Aware of the jarring contrast between his comedic persona and his serious wartime experiences, Brooks once mused to reporters: “I was a combat engineer. Isn’t that ridiculous? The two things I hate most in the world are combat and engineering“. On a more serious note, though, as a Jew, WWII had a special meaning for Brooks: it mattered to him that he had played his part in freeing Jews from the horrors of Nazism. His unit did not liberate any concentration camps, but Brooks came across many Jewish refugees who had survived the Third Reich, and their plight affected him.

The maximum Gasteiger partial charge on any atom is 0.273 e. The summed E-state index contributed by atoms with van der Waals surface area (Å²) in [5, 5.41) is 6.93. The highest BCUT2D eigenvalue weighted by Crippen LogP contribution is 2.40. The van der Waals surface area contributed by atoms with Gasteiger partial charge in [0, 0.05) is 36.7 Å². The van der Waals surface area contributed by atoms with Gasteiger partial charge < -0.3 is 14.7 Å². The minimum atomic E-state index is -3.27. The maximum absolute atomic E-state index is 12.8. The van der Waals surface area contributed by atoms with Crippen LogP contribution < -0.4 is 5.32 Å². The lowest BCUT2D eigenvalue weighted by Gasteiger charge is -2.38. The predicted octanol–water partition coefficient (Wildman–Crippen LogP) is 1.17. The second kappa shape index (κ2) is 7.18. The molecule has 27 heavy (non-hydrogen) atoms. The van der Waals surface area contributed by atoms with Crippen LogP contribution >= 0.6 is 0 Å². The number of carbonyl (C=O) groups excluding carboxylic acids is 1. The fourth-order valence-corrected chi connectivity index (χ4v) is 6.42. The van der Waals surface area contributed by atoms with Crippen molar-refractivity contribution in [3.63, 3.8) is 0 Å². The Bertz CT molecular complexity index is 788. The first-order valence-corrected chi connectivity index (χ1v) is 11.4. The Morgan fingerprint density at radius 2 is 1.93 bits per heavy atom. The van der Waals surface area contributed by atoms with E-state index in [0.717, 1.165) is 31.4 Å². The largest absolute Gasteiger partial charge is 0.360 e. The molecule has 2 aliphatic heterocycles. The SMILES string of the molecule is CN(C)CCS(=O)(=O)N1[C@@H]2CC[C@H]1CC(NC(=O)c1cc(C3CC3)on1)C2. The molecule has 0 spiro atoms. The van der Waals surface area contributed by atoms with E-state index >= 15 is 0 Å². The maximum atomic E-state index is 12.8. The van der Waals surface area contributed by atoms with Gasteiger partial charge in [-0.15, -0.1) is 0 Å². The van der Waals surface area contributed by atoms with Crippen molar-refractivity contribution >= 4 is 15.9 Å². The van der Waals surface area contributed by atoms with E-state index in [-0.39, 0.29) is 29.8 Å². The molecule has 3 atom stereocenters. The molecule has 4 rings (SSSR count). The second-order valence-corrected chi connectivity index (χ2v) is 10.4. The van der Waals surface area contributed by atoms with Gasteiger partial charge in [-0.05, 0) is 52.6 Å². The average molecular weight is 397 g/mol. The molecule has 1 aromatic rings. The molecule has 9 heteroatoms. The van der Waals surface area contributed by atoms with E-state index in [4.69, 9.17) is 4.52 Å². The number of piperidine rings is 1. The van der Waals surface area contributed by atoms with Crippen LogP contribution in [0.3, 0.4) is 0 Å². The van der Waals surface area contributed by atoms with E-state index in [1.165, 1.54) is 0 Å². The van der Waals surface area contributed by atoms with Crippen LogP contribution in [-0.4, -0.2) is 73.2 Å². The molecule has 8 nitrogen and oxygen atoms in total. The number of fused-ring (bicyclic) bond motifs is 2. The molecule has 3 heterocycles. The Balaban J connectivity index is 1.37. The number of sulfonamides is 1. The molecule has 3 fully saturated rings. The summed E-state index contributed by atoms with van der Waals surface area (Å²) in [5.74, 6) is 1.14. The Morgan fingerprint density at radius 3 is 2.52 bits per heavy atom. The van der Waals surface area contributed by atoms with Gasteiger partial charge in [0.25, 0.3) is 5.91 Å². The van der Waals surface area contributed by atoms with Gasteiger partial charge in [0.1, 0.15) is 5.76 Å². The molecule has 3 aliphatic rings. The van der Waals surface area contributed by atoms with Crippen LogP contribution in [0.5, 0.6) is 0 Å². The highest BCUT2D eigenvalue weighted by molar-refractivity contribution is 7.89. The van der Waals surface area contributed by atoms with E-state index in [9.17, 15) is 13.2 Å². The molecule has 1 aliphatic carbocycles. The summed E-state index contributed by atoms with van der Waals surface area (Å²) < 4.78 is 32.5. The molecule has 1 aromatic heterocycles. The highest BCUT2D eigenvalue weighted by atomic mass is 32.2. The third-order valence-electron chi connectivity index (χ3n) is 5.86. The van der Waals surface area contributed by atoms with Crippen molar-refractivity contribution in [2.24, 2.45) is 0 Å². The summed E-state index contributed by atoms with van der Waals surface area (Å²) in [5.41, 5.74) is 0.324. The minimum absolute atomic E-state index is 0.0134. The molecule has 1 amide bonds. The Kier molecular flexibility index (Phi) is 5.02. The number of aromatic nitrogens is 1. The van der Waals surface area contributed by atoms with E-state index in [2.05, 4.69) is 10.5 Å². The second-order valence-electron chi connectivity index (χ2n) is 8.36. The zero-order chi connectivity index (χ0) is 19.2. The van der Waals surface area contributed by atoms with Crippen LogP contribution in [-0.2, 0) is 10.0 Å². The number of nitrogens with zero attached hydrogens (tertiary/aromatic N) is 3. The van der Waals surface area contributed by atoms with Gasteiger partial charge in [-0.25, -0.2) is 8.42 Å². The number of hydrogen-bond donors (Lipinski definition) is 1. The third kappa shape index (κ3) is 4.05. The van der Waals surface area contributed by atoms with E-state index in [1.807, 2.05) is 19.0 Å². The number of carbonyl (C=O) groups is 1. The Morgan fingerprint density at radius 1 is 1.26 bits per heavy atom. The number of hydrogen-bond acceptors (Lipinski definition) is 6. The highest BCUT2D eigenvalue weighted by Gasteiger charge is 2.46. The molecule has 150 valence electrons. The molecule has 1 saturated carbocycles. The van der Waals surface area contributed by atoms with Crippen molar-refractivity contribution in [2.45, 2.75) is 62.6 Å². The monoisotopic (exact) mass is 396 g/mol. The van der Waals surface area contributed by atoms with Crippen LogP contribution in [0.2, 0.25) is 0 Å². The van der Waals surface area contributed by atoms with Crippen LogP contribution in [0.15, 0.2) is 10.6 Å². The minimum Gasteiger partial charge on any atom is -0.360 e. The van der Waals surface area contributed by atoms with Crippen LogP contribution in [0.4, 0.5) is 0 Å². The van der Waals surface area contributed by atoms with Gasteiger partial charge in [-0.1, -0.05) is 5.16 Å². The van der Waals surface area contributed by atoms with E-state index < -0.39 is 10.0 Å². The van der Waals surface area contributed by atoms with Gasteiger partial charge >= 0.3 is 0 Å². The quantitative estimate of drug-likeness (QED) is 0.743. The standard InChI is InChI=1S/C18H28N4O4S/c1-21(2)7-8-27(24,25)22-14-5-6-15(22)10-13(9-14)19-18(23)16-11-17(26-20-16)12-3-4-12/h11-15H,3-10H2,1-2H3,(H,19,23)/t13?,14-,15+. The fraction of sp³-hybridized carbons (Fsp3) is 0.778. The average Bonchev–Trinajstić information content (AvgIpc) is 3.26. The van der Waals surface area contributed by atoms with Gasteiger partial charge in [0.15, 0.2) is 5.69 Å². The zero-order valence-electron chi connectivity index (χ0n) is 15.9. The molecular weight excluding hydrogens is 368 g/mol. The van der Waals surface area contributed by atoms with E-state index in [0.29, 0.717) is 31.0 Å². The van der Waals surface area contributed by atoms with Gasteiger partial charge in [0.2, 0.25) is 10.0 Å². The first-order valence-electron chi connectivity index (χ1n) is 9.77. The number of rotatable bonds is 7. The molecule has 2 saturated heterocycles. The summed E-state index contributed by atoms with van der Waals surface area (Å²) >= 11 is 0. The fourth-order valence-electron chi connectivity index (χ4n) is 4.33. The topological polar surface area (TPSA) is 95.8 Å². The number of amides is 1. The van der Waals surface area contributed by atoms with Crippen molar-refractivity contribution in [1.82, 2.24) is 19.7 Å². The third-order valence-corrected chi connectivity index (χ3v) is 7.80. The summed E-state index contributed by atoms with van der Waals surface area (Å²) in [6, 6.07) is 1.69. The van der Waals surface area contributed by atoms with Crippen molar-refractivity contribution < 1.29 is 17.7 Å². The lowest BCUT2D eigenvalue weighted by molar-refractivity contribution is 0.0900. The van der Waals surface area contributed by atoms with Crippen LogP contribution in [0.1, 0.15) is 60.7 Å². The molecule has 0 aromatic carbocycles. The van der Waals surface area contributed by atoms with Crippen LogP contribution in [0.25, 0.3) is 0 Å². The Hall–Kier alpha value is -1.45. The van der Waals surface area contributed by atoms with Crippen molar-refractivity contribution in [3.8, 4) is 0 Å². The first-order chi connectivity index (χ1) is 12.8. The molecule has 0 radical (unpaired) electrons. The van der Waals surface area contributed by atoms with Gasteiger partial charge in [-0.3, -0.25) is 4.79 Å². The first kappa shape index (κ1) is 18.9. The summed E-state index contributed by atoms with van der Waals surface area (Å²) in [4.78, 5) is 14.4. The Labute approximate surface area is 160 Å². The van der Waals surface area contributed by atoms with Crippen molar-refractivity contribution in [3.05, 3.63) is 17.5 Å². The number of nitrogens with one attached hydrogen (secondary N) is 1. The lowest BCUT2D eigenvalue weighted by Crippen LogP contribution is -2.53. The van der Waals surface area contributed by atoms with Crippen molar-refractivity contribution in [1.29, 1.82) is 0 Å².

Many Don’t Know Mel Brooks was a WWII Warrior
Mel Brooks, recounting his WWII experience. GI Jews

The end of the war in Europe came while Brooks and the 1104th were carrying out a reconnaissance in the Harz Mountains of northern Germany. Brooks, by then promoted to corporal, had survived the war, healthy and hale, and had grown up and matured real fast from the teenager who’d enlisted just a year earlier. He closed his days in Europe by taking part in organizing shows and entertainments for American soldiers, as well as for Germans.